6 Motorcycle Safety Myths

Motorcycles are incredibly fun – and incredibly dangerous – vehicles. It’s important to know what you’re getting into if you’re considering a motorcycle purchase, and it’s even more important to know the facts from the fiction when it comes to motorcycle safety.

Motorcycles are smaller, lighter, and less enclosed than other passenger vehicles, and these features make them far more dangerous on the road, more susceptible to damage, and more hazardous to the driver. We’ve compiled a list of some of the myths surrounding motorcycle safety so you can better prepare for hitting the road on two wheels.

  • Leather is just a fashion statement. Leather jackets have often been associated with motorcycles, and for good reason. Leather is resilient to sliding on rough road surfaces and functions as a sort of armor for motorcyclists. While many people believe that the leather jacket biker look is simply a style choice, the style is rooted in fact. Padded leather jackets are one of the best pieces of safety equipment a biker can own.
  • Full-face helmets are dangerous. This is simply untrue. All motorcyclists should wear helmets while riding – regardless of whether or not it’s a law in their state – but it’s important to wear a Department of Transportation (DOT)-approved helmet. Such helmets must offer at least a 210-degree field of view, so the rider’s peripheral vision is not impaired. Full-face helmets bear the brunt of wind, debris, bugs, and rain that may hit you while riding.
  • Louder means safer. Some people believe that louder exhaust means motorists nearby are more aware of the motorcycle, creating greater safety. Unfortunately, this is not the case. The sound generated by a loud motorcycle travels behind the bike, meaning that motorists ahead can’t hear you any better than they would otherwise.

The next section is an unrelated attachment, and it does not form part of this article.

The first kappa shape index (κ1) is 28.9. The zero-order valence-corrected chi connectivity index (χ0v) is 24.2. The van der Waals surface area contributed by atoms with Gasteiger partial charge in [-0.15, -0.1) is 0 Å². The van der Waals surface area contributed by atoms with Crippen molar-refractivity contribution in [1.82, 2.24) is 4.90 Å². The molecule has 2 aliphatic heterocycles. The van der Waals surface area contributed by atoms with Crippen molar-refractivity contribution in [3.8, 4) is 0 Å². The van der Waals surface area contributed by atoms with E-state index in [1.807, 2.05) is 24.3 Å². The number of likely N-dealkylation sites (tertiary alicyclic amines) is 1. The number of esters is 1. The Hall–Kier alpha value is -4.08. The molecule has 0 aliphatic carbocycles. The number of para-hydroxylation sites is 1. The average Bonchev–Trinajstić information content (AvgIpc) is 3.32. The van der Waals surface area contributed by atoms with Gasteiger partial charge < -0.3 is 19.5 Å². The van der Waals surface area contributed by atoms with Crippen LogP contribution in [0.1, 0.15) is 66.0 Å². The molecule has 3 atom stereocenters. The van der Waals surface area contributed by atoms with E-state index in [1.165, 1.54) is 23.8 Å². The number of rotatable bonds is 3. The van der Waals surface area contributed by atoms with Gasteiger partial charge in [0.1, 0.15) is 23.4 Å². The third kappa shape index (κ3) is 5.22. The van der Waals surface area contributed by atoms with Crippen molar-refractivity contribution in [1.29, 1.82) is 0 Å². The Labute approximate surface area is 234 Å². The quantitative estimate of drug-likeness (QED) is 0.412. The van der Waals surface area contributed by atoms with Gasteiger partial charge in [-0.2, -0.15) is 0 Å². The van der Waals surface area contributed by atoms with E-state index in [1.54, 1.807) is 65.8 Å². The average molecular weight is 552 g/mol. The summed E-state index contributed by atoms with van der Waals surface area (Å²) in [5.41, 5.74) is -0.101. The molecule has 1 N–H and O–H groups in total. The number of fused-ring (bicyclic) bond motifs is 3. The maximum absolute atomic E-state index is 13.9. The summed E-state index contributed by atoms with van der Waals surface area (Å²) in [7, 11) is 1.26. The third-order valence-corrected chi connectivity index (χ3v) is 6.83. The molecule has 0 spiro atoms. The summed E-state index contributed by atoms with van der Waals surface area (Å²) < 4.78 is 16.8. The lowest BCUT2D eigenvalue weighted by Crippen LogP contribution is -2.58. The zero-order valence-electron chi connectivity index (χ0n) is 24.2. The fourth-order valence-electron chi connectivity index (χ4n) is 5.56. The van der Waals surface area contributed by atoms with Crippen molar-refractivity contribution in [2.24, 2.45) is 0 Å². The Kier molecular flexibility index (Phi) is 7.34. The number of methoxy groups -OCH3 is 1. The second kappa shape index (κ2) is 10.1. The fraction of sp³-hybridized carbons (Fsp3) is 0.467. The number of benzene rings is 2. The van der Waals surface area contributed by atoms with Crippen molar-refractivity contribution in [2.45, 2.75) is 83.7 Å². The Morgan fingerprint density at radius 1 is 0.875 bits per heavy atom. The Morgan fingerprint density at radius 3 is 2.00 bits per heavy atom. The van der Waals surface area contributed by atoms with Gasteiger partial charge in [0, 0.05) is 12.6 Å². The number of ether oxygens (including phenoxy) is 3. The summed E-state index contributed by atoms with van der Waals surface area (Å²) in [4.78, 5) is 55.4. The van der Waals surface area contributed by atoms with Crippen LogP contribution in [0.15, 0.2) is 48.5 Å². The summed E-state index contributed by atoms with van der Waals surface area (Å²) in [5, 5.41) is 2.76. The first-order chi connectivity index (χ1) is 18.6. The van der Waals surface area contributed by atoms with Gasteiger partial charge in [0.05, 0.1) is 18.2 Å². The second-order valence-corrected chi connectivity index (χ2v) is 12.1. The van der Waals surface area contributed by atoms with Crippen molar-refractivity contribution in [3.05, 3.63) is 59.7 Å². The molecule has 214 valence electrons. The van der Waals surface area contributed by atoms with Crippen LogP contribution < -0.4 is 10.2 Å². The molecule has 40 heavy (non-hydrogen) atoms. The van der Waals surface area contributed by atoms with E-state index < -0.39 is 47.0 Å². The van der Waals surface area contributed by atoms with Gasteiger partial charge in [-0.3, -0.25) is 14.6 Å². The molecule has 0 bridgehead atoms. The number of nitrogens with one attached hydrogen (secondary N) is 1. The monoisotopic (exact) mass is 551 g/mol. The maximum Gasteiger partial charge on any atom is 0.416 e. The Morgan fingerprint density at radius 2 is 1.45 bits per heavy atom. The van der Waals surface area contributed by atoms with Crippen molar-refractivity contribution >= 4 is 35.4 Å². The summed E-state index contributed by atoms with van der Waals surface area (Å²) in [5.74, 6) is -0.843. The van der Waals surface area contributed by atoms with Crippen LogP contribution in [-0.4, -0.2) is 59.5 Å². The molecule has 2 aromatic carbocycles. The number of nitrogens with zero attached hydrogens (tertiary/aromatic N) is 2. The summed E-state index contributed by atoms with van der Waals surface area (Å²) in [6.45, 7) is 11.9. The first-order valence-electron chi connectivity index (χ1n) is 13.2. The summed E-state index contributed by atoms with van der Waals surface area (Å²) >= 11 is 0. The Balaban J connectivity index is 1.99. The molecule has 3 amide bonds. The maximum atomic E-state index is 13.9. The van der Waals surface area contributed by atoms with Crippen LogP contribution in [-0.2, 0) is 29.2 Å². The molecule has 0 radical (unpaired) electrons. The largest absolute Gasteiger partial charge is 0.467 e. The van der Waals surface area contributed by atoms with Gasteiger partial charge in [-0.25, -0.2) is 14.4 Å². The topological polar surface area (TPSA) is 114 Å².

• Motorcycles are obvious. While it may be true that motorcycles can be eye-catching, this does not mean they are as obvious to other drivers and other cars. Driving defensively is always the safest option on the road. For motorcyclists, you should drive under the assumption that other drivers cannot see you. Many motorcyclists tend to stay toward the inner part of the lane so drivers ahead can more easily spot them in their rear-view mirrors.
  • Highways are more dangerous than streets and roads. Many people believe that higher speeds are inherently more dangerous, but according to National Highway Traffic Safety Administration studies, only 9% of all motorcycle crashes took place on highways and interstates. Highway driving eliminates the worry of opposing traffic and offers wider lanes and a much smoother flow of traffic than busy city streets, where driving tends to be more aggressive.
  • Heavier bikes are better for new riders. Some people believe that heavier equals safer, but this is untrue for motorcycles. A heavier bike will be more difficult to maneuver, and heavier bikes typically have larger engines that a new rider may have difficulty controlling. A lighter bike with a smaller engine will be much easier for a new rider to handle.

Myths spread when people don’t take the time to learn the facts and investigate on their own. If you’re considering learning how to ride a motorcycle, be sure to arm yourself with facts, the right safety equipment, and a sharp eye on the road. Motorcycling can be great fun, but motorcycles are inherently more dangerous than other passenger vehicles.

If you’ve suffered an injury on a motorcycle or believe a vehicle defect caused an injury, it’s important to consider your legal options. If you’ve been hurt on a motorcycle in the Mountain State, look for an experienced West Virginia motorcycle accident lawyer who offers free consultations for cases like yours.